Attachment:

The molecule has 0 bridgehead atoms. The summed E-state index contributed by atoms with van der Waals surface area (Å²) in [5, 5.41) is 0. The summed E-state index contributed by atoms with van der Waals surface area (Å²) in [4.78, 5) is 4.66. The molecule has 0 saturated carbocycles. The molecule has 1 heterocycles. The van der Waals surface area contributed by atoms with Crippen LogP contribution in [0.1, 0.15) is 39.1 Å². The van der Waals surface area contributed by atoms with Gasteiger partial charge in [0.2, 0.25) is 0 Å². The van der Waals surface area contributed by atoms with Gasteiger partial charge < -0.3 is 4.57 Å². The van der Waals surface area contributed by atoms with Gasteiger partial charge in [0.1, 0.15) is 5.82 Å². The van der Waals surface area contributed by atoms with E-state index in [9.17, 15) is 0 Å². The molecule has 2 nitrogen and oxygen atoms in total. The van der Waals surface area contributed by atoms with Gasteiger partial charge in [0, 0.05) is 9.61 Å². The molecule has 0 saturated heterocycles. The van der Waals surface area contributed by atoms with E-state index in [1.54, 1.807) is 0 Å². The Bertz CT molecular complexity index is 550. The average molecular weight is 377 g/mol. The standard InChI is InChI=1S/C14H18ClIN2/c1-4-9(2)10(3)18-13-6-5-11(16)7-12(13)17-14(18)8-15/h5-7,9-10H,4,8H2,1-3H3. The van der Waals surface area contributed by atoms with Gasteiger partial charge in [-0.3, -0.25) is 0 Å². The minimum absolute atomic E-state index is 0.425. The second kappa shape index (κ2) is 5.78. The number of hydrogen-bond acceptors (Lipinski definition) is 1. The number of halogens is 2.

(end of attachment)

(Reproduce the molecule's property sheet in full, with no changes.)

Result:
The molecule has 0 bridgehead atoms. The summed E-state index contributed by atoms with van der Waals surface area (Å²) in [5, 5.41) is 0. The summed E-state index contributed by atoms with van der Waals surface area (Å²) in [4.78, 5) is 4.66. The molecule has 0 saturated carbocycles. The molecule has 1 heterocycles. The van der Waals surface area contributed by atoms with Crippen LogP contribution in [0.1, 0.15) is 39.1 Å². The van der Waals surface area contributed by atoms with Gasteiger partial charge in [0.2, 0.25) is 0 Å². The van der Waals surface area contributed by atoms with Gasteiger partial charge < -0.3 is 4.57 Å². The van der Waals surface area contributed by atoms with Gasteiger partial charge in [0.1, 0.15) is 5.82 Å². The van der Waals surface area contributed by atoms with E-state index in [9.17, 15) is 0 Å². The molecule has 2 nitrogen and oxygen atoms in total. The van der Waals surface area contributed by atoms with Gasteiger partial charge in [0, 0.05) is 9.61 Å². The molecule has 0 saturated heterocycles. The van der Waals surface area contributed by atoms with E-state index in [1.54, 1.807) is 0 Å². The Bertz CT molecular complexity index is 550. The average molecular weight is 377 g/mol. The standard InChI is InChI=1S/C14H18ClIN2/c1-4-9(2)10(3)18-13-6-5-11(16)7-12(13)17-14(18)8-15/h5-7,9-10H,4,8H2,1-3H3. The van der Waals surface area contributed by atoms with Gasteiger partial charge in [-0.3, -0.25) is 0 Å². The minimum absolute atomic E-state index is 0.425. The second kappa shape index (κ2) is 5.78. The number of hydrogen-bond acceptors (Lipinski definition) is 1. The number of halogens is 2.